Germany’s Sordid Iran Policy

June 12 2018

As the U.S. is re-imposing sanctions on the Islamic Republic and trying to curb the dangerous reach of its proxies, Germany has come to Tehran’s defense. Yigal Carmon comments:

If any country in the world could be expected to be extremely cautious about aligning with anyone calling for Israel’s annihilation, it would be Germany, regardless of any extenuating circumstances—economic, political or otherwise. The Bundesrepublik should have distanced itself from any substantial tie with the Islamic Republic of Iran, whose murderous regime is threatening to annihilate Israel.

Germany was the first country that should have told . . . Barack Obama that totalitarian regimes, like Germany’s own Nazi regime, are beyond the pale, and should be denied any legitimacy, particularly when it comes to a nuclear deal with them. Germany’s past should have enjoined it to take the moral lead, publicly, in promoting regime change when dealing with a totalitarian regime such as Iran. The reality is tragically the opposite. . . . Germany . . . has shut its eyes to the notorious human-rights violations in Iran, and to Iran’s terrorizing and murder of its own citizens. Iran, of course, is a major partner, along with Russia, in the greatest humanitarian catastrophe of the 21st century: the Assad regime’s slaughter and displacement of millions of Syrians.

The reversal of the Obama-foisted Iran policy by the Trump administration provided Germany with a golden opportunity to reclaim its professed values. But the reverse happened: Germany is legitimizing Iran, even championing it. . . .

Regardless of Germany’s motivations, this is the moment for Germany to demonstrate national leadership and responsibility that rises above petty considerations . . . and builds a policy on its moral values. If it rises to the moment, Germany could isolate the Iran issue from other issues, and serve as a true global beacon of moral policy. There are other ways to resolve its [other] problems with the U.S., and even to take an assertive stand against Donald Trump on economic matters. Unfortunately, Germany’s grand government coalition and the opposition parties are united in defense of Iran and against the U.S.

Subscribe to Mosaic

Welcome to Mosaic

Subscribe now to get unlimited access to the best of Jewish thought and culture

Subscribe

Subscribe to Mosaic

Welcome to Mosaic

Subscribe now to get unlimited access to the best of Jewish thought and culture

Subscribe

Read more at JNS

More about: Germany, Iran, Iran sanctions, Israeli-German relations, Politics & Current Affairs, U.S. Foreign policy

 

Reengaging the Syrian Government Has Brought Jordan an Influx of Narcotics, but Little Stability

As Syria’s civil war drags on, and it seems increasingly unlikely that Bashar al-Assad will be overthrown, Arab states that had anathematized his regime for its brutal treatment of its own people have gradually begun to rebuild economic and diplomatic relations. There are also those who believe the West should do the same. The case of Jordan, argues Charles Lister, shows the folly of such a course of action:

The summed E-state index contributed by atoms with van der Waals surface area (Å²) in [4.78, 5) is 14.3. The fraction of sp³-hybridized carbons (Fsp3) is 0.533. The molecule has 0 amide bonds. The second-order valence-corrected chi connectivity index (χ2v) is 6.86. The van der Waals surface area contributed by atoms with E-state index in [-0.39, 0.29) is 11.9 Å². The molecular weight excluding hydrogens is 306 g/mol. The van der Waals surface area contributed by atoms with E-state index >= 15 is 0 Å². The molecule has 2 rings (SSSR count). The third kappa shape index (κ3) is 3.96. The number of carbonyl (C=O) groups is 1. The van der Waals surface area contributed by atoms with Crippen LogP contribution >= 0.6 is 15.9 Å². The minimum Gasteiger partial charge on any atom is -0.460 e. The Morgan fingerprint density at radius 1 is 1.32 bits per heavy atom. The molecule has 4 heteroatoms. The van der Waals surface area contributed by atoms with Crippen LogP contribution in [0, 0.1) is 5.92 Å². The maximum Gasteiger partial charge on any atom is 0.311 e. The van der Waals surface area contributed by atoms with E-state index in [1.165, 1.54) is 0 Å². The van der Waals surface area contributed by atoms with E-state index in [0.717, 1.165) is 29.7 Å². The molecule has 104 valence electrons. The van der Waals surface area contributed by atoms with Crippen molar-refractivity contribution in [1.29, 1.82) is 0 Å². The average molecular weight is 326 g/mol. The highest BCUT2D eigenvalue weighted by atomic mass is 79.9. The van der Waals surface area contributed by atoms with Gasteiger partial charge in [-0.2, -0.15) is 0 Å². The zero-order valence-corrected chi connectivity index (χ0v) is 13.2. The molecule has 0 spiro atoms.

Despite having been a longtime and pivotally important backer of Syria’s armed anti-Assad opposition since 2012, Jordan flipped in 2017 and 2018, eventually stepping forward to greenlight a brutal, Russian-coordinated Syrian-regime campaign against southern Syria in the summer of 2018. Amman’s reasoning for turning against Syria’s opposition was its desire for stability along its border, to create conditions amenable to refugee returns, and to rid southern Syria of Islamic State cells as well as an extensive Iranian and Hizballah presence.

As hundreds of thousands of Syrian civilians were swiftly besieged and indiscriminately bombed from the ground and air, Jordan forced its yearslong Free Syrian Army partners to surrender, according to interviews I conducted with commanders at the time. In exchange, they were promised by Jordan a Russian-guaranteed reconciliation process.

Beyond the negligible benefit of resuming trade, Russia’s promise of “reconciliation” has resolutely failed. Syria’s southern province of Daraa is now arguably the most unstable region in the country, riddled with daily insurgent attacks, inter-factional strife, targeted assassinations, and more. Within that chaos, which Russia has consistently failed to resolve, not only does Iran remain in place alongside Hizballah and a network of local proxy militias but Iran and its proxies have expanded their reach and influence, commanding some 150 military facilities across southern Syria. Islamic State, too, continues to conduct sporadic attacks in the area.

Although limited drug smuggling has always existed across the Syria-Jordan border, the scale of the Syrian drug trade has exploded in the last two years. The most acute spike occurred (and has since continued) immediately after the Jordanian king Abdullah II’s decision to speak with Assad on the phone in October 2021. Since then, dozens of people have been killed in border clashes associated with the Syrian drug trade, and although Jordan had previously been a transit point toward the prime market in the Persian Gulf, it has since become a key market itself, with Captagon use in the country now described as an “epidemic,” particularly among young people and amid a 30-percent unemployment rate.

Subscribe to Mosaic

Welcome to Mosaic

Subscribe now to get unlimited access to the best of Jewish thought and culture

Subscribe

Subscribe to Mosaic

Welcome to Mosaic

Subscribe now to get unlimited access to the best of Jewish thought and culture

Subscribe

Read more at Foreign Policy

More about: Drugs, Jordan, Middle East, Syrian civil war